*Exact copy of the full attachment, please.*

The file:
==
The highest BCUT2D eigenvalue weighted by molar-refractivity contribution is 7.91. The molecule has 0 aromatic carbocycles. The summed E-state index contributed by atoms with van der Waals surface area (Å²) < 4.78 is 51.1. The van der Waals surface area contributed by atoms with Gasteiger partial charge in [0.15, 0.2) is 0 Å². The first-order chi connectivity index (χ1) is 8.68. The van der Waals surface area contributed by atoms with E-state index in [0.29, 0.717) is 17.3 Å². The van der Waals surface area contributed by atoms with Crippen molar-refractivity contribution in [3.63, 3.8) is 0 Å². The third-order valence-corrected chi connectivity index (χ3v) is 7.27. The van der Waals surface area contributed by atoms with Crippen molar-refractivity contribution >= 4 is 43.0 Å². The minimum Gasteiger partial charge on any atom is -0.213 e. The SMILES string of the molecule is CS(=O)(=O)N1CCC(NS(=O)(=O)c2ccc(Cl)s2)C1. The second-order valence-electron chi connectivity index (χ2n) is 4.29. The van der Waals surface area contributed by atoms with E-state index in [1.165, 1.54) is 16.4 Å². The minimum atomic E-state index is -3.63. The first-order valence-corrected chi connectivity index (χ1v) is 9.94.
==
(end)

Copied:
The highest BCUT2D eigenvalue weighted by molar-refractivity contribution is 7.91. The molecule has 0 aromatic carbocycles. The summed E-state index contributed by atoms with van der Waals surface area (Å²) < 4.78 is 51.1. The van der Waals surface area contributed by atoms with Gasteiger partial charge in [0.15, 0.2) is 0 Å². The first-order chi connectivity index (χ1) is 8.68. The van der Waals surface area contributed by atoms with E-state index in [0.29, 0.717) is 17.3 Å². The van der Waals surface area contributed by atoms with Crippen molar-refractivity contribution in [3.63, 3.8) is 0 Å². The third-order valence-corrected chi connectivity index (χ3v) is 7.27. The van der Waals surface area contributed by atoms with Crippen molar-refractivity contribution >= 4 is 43.0 Å². The minimum Gasteiger partial charge on any atom is -0.213 e. The SMILES string of the molecule is CS(=O)(=O)N1CCC(NS(=O)(=O)c2ccc(Cl)s2)C1. The second-order valence-electron chi connectivity index (χ2n) is 4.29. The van der Waals surface area contributed by atoms with E-state index in [1.165, 1.54) is 16.4 Å². The minimum atomic E-state index is -3.63. The first-order valence-corrected chi connectivity index (χ1v) is 9.94.